Heavy Weather Tactics Using Sea Anchor & Drogues
by Earl R. Hinz
Reviewed by Steve Mulich

Mr .Earl Hinz is a seasoned ocean sailor with many years of experience under his belt and is well versed in blue water cruising and racing and has authored more than a half dozen books having to do with the sea.
The riveting preface introduced me to how little I knew about drag devices and built a strong case for keeping me totally engaged throughout the entire book. Constant reflection on the lack of drag devices and knowledge of their use is the mechanism used by the author to point out the many errors committed in such events as the 1979 Fastnet race, the Queens Birthday Storm of 1994 off New Zealand and the 1998 Sidney-Hobart race, by not using drag devices.
Mr. Hinz makes an early distinction between drogue devices and sea anchors not reflected an any sea references I am familiar with. He defines a drogue as a drag inducing device considerably smaller than a sea anchor, used to control speed and maintain direction or heading relative to the wind. Sea anchors are described as larger drag devices, having an area near that of the boat, used to stop the boat or to drastically reduce drifting and keeping it headed toward the wind..
He gives many good references to actual incidents of drag device use where they made a great difference in how well the boat survived the conditions His pointing out the development of critical conditions at the point wave height reaches the beam of your boat was totally new to me even though I have experienced near broach incidences where vessels up to 40 feet were engaged from broadside by breaking waves near in height to the size of the vessels beam..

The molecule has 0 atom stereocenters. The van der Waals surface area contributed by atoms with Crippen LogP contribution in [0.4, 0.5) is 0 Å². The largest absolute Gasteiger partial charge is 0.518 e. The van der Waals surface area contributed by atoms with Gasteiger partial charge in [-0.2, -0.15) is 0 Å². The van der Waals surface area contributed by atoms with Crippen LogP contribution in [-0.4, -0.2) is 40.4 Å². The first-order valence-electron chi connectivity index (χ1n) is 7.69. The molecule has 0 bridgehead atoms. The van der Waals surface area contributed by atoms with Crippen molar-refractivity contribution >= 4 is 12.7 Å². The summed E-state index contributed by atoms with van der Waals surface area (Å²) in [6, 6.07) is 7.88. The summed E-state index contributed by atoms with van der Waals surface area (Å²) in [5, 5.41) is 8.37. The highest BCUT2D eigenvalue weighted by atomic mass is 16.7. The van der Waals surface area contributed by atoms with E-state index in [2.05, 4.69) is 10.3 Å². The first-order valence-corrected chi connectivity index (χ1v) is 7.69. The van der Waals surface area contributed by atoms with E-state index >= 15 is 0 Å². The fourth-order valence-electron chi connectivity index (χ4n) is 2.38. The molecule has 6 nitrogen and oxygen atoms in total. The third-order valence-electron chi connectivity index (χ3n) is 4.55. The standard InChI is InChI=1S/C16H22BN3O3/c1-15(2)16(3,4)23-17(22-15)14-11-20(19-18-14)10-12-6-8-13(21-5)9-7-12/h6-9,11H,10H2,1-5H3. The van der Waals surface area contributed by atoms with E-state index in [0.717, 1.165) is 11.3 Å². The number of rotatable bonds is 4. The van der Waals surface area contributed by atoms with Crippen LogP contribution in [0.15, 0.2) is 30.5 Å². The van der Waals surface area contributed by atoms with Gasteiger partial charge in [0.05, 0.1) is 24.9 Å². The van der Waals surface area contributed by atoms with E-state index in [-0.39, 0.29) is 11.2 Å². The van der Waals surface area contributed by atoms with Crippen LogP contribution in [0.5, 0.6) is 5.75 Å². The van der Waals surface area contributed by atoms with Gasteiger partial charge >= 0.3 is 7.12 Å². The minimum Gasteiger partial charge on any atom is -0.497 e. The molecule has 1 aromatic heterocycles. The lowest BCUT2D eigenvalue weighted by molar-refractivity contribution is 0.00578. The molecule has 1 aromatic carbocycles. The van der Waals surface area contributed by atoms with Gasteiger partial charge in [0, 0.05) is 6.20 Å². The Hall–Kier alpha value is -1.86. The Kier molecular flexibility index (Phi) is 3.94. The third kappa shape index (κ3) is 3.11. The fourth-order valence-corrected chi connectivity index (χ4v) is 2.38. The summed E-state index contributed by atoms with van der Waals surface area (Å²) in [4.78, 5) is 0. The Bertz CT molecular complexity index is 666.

He than describes the characterization of deep water waves which describes conditions well beyond my experience.
Conditions being identified he describes the design and use of sea anchors and drogues. These presentations are strewn with numerous equations and formula and make it a very good reference work. They make it necessary to read and reread the text to get a complete understanding of how such devices actually work. The text is filled with good theoretical suggestions such as "Always attach the drogue to a point forward of the rudder center of effort to ensure good maneuverability." A great concept, however, he does not address how to accomplish this on a sailing vessel with a back stay and no centerline attach location which would work safely while under drogue slowed running. Also he neglected to mention positioning a .recovery ladder and rescue line off the front of the boat while under sea anchor and off the back of the boat while under drogue. This should always be done as soon as a drag device is deployed.
The design portions of the book presents very good material for sizing drogues and sea anchors. The material and the renderings are well presented and in a form that is easily copied when you are ready to shop for such devices. His presentation even addresses the use of oil slicks to reduce sea state.
I found this book very engaging having great reference material and plenty of examples demonstrating both "how to" and "how not to" use drag devices. I recommend it for the serious blue water cruiser and racer and for any serious sailor that plans to move up to blue water crossings.

Steve Mulich is an avid, seasoned, home grown, Great Lakes sailor for over 60 years.